Tuesday, August 11, 2009

Ruger Stainless Security Six 4-inch

When I was stationed in Korea for the second time in 1977 I had been and was old enough to purchase a handgun. Unfortunately, money hadn't been available for the purchase of such, at the time, a luxury as a handgun. However, in Korea the second time I was able to accumulate some "real" money. I managed to save enough to send to my father in 1979 to buy a handgun I could have when I returned from Korea.


Of course this entailed a long and detailed look at all the options available at that time. Lacking experience I thought that I could handle the recoil of the .38 Special and/or .357 Magnum cartridges. While I'd saved my money, I wasn't going to be profligate about spending that money and I wanted value. Looking at Colt and S&W products of the time gave me pause every time I got to the Fair Trade Price (the MSRP of the time). However, Ruger had a good product with their dash Six line and I'd already had experience with Dad's Speed-Six.

Other considerations were portability, durability, and appearance (yeah, it had to LOOK good, too!). As to portability, the 4" barrel seemed the best to me. It still provided adequate ballistic output but wouldn't keep me from wearing most holsters while driving. I'm not a big person, only 5' 8" tall, and a large/long barreled gun wouldn't have been appropriate.

The Ruger dash Six series already had a wonderful reputation for strength and were widely carried by police departments. Also, in my mind, durability was resistance to rust and stainless steel was a new and wonderful thing at the time. I had to have stainless. Colt didn't even provide that option then (as I remember it). Smith and Wesson had a limited number of models and charged a premium. Ruger's price for their stainless guns was less than S&W's comparable blued steel model. Of course, at that time, wonderful qualities were assigned to stainless steel. So, stainless was the choice. It also LOOKED cool/attractive. Eureka! There it was! Appearance!

So the choice, made after much thought, was made, money sent to Dad, and the waiting began. In the meantime I chronicled my search in Handgun Hunter, edited by J. D. Jones. It was heavily (and rightly so) edited by Mr. Jones but I was published.

I returned home in February 1981 to find my revolver waiting for me. It was a Ruger Stainless Security-Six with 4" barrel chambered for the .357 Magnum cartridge. I was pretty excited. There was one problem. When shooting .357 Magnum ammo, cases would stick in one chamber. The gun was returned and then came back with the problem, a misfit ejector star, fixed. The gun shot well with .38 Specials and .357 Magnums. I did take a couple of squirrels with wadcutters, it was that accurate. I also carried it when deer hunting. It was easy to carry, recoil wasn't bad, but I usually left it in the house with the wife.

Sadly, there came a time when the wife left and the revolver did the same being sold to pay the lawyer bill. I really regret that. It was a good gun and it was my first cartridge handgun purchase. I'd like to find it again. Unfortunately, I can't find the serial number. That's a real bummer. I'm sure to record serial numbers now. Should one be found, I would take another. It was that good.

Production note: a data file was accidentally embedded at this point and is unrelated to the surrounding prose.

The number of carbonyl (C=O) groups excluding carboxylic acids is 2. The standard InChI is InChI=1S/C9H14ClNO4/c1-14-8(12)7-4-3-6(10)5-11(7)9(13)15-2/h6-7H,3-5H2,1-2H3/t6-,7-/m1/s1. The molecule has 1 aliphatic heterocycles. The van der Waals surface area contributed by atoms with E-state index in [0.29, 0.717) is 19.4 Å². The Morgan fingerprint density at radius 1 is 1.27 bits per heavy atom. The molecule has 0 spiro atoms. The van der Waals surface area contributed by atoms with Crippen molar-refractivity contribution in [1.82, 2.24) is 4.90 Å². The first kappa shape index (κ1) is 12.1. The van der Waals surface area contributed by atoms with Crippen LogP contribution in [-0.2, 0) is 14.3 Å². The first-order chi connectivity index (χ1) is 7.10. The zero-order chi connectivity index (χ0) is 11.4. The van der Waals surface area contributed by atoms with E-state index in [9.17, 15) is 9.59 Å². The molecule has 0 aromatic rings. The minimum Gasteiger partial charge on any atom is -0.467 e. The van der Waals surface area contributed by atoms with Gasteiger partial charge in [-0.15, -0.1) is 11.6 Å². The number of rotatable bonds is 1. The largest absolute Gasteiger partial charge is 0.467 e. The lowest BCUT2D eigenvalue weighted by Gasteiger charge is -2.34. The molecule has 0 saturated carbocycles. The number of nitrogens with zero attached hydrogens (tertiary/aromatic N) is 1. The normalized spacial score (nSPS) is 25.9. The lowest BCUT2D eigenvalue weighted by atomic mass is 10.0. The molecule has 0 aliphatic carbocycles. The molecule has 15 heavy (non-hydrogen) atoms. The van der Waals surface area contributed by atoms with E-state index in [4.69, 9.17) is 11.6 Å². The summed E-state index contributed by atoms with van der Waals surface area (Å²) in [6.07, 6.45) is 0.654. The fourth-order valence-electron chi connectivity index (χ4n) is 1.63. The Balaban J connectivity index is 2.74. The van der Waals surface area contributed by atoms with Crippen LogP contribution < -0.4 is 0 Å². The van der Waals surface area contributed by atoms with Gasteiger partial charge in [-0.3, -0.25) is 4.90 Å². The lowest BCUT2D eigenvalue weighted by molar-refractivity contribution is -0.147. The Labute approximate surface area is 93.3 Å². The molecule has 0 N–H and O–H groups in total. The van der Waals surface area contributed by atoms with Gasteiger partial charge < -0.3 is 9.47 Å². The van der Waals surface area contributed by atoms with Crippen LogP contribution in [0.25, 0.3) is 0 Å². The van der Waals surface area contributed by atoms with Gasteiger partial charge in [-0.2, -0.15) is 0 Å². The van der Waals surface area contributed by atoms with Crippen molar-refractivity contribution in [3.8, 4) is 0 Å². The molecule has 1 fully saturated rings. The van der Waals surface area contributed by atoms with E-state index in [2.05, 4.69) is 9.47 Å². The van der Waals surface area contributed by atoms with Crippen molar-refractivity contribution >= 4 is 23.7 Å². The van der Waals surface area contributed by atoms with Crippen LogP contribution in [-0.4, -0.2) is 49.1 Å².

Ammo for these guns is a simple thing. Any .38 Special or .357 Magnum ammunition loaded to SAAMI specs is safe in these revolvers. I think they will stand up to repeated use of the .357 Magnum cartridge much better than the S&W Model 19 (although I know of one Model 19 that locks up just fine after 30K rounds of .357 Magnums!).


The following photo, taken from Marstar.com, is of "my" revolver in the configuration in which I bought and used it.
11/14/08

So, guess what happened, I found another. I have the serial to my old gun but despite looking at every one that I find locally, have yet to find it. However, this one is here! Hurrah. These are great guns. Some LEOs preferred it to the S&W M19s. This one is about 4 years newer than the old one being built in 1983.

You might note that my gun has the scalloped right recoil shield.  The highest serial noted without the scallop is 158-31335. Also, it has the later high-back frame. The difference between the earlier 150-series frames and the later production is shown in the photo at bottom left.

2 comments:

TrueBlueSam said...

You have to love Rugers. I have a 5 1/2 Redhawk and a 4 5/8 .357 Blackhawk that both shoot like rifles. I am learning my Single-Six's sight settings for various types of ammo, and can really shoot tight groups right on top of the front sight. My #3 Carbine in .223 is a great coyote gun, and has accounted for three of the varmints in our yard, plus fox, groundhog, etc.

John Roberts said...

The Security-Six is the best revolver (and certainly it's the finest .357 the company ever made). It has the strength of a single action revolver and the versatility of a double-action). It has phenomenal balance with no heavy underlugs and a brilliant modular construction.

After landing your 4-inch stainless model, you should get a 6-inch model. It packs an even greater punch. Both models are great for outdoor use like hiking and camping. They're great for self defense and with heavy jacketed softpoints, they can be used against black bears (just shoot at the nose or mouth, not the forehead).

You can still get a Security-Six at a bargain price -- they've always sold for less than what it cost to make them, even when new in the box. Strong, reliable and accurate, and except for the lawyer's warning on them, they're attractive.